Yet the more I kept at it, attending one event after another, the more I came to meet Young Turks like myself. Australian filmmakers who persevered in overcoming the odds to bring their voice to the screen, storytellers stubborn enough to never take no for an answer. I’m talking about people like Claudia Pickering, whose no-budget Frisky is a rollicking tale of young adulthood, and Alena Lodkina, whose Strange Colours is a hauntingly mesmeric portrait of the outback. Watching these films on the silver screen gave me courage, imbuing me with the strength to put my pain and frustration on the page. As I dove headfirst into a rewrite of Fire Island, a psychological teen thriller set along the shores of Western Australia, I sought out creative inspiration to fuel the fire. While there was so much great Aussie fare to stream, I always seemed to come up short in the podcast arena. As I searched in vain for Australian content creators, voices that reflected the inescapable interconnectedness of the twenty-first century, something began to dawn on me. Why not start my own?
Which is where my impatience comes full circle. Pitching the idea to my good friend and fellow filmmaker Kane Senes, Popcorn Therapy was conceived. A podcast devoted to the healing powers of cinema. We didn’t have the faintest idea how to produce a podcast much less record one. After investing many hours in front of YouTube, we purchased some second-hand equipment and got to work recording out of Kane’s living room. The result led to a series that offers cinema enthusiasts a front-row seat into the lives of two Aussie filmmakers reflecting on the therapeutic nature of their favourite medium.
It’s easy to come up with ideas. To daydream on end until a migraine sets in. It’s another thing entirely to walk the talk, to chisel away until your dream becomes reality. Never before has the creative process — making movies, music or your own podcast — been so affordable and accessible. Never before have we had so many opportunities to cultivate and publish our creative dreams without ever leaving the hacienda. If you have a burning desire to bring something special into the world, don’t wait for that government funding to light a fire under your derrière. Dust off that screenplay, rally your mates and go shoot it on your smartphone. Mix and master that collection of demos sitting on your hard drive and upload them to your favourite streaming app. Break open the piggy bank, hunt down some Gumtree specials and start publishing your own podcast from the comfort of your bedroom. Every single time you put something meaningful into the world, it brings you one step closer to the dreams you hold inside you. So, get out there and make a ruckus.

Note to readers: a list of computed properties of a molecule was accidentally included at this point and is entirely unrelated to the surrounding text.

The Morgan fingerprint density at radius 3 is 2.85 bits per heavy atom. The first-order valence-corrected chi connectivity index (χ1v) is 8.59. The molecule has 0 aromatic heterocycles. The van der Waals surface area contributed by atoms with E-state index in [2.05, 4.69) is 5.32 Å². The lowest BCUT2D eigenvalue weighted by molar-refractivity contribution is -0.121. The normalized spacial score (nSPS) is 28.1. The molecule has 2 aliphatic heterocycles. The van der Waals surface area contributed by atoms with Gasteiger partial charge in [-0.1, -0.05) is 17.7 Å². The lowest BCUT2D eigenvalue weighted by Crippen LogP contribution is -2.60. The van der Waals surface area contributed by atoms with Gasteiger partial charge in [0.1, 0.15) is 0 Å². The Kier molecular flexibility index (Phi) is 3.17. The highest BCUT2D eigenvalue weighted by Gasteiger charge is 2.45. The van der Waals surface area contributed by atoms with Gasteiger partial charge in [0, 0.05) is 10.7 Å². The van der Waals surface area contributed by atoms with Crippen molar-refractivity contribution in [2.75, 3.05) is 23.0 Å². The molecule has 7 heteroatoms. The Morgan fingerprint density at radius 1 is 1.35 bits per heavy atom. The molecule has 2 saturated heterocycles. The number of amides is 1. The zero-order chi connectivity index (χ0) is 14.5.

Popcorn Therapy, hosted by James Pillion and Kane Senes, is a podcast series devoted to the therapeutic value of cinema and its ability to empower and heal. Be sure to check out their upcoming conversation with Destin Daniel Cretton, the critically-acclaimed director of Just Mercy and Marvel’s upcoming Shang-Chi and the Legend of the Ten Rings.
Born and raised in Sydney, James Pillion studied in America and went on to live in Europe directing and producing his debut feature film Far From Here. He works across a variety of mediums, from music videos to fashion films and is currently writing his first book. You can read James’s four-part series How To Make A Movie In A Foreign Country here.